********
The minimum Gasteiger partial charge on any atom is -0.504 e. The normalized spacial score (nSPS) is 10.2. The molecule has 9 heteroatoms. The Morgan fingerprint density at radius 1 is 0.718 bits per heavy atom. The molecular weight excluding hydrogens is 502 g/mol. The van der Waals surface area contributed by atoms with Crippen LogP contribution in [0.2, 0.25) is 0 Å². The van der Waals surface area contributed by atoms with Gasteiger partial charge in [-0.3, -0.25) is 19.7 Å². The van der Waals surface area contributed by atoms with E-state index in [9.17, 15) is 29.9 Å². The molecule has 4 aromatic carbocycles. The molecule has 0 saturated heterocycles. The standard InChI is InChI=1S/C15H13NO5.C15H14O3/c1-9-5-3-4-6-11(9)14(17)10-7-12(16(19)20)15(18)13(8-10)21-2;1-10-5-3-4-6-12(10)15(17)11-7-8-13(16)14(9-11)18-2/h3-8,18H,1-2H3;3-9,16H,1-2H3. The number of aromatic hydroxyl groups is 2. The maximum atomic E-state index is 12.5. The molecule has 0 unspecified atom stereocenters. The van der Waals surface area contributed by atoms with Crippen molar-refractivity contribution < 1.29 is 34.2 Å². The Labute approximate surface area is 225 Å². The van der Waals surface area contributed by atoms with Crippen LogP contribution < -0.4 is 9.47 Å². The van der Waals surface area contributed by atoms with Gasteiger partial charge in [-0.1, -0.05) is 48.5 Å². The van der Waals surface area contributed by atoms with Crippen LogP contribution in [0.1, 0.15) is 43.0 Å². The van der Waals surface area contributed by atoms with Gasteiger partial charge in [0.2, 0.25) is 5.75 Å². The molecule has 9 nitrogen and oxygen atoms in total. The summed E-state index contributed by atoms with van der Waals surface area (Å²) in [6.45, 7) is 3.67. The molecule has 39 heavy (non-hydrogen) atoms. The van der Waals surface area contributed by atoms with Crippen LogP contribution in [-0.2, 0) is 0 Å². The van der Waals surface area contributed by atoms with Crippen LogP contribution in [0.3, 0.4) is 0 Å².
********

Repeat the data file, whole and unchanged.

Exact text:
The minimum Gasteiger partial charge on any atom is -0.504 e. The normalized spacial score (nSPS) is 10.2. The molecule has 9 heteroatoms. The Morgan fingerprint density at radius 1 is 0.718 bits per heavy atom. The molecular weight excluding hydrogens is 502 g/mol. The van der Waals surface area contributed by atoms with Crippen LogP contribution in [0.2, 0.25) is 0 Å². The van der Waals surface area contributed by atoms with Gasteiger partial charge in [-0.3, -0.25) is 19.7 Å². The van der Waals surface area contributed by atoms with E-state index in [9.17, 15) is 29.9 Å². The molecule has 4 aromatic carbocycles. The molecule has 0 saturated heterocycles. The standard InChI is InChI=1S/C15H13NO5.C15H14O3/c1-9-5-3-4-6-11(9)14(17)10-7-12(16(19)20)15(18)13(8-10)21-2;1-10-5-3-4-6-12(10)15(17)11-7-8-13(16)14(9-11)18-2/h3-8,18H,1-2H3;3-9,16H,1-2H3. The number of aromatic hydroxyl groups is 2. The maximum atomic E-state index is 12.5. The molecule has 0 unspecified atom stereocenters. The van der Waals surface area contributed by atoms with Crippen molar-refractivity contribution < 1.29 is 34.2 Å². The Labute approximate surface area is 225 Å². The van der Waals surface area contributed by atoms with Crippen LogP contribution < -0.4 is 9.47 Å². The van der Waals surface area contributed by atoms with Gasteiger partial charge in [-0.1, -0.05) is 48.5 Å². The van der Waals surface area contributed by atoms with Crippen LogP contribution in [0.1, 0.15) is 43.0 Å². The van der Waals surface area contributed by atoms with Gasteiger partial charge in [0.2, 0.25) is 5.75 Å². The molecule has 9 nitrogen and oxygen atoms in total. The summed E-state index contributed by atoms with van der Waals surface area (Å²) in [6.45, 7) is 3.67. The molecule has 39 heavy (non-hydrogen) atoms. The van der Waals surface area contributed by atoms with Crippen LogP contribution in [-0.2, 0) is 0 Å². The van der Waals surface area contributed by atoms with Crippen LogP contribution in [0.3, 0.4) is 0 Å².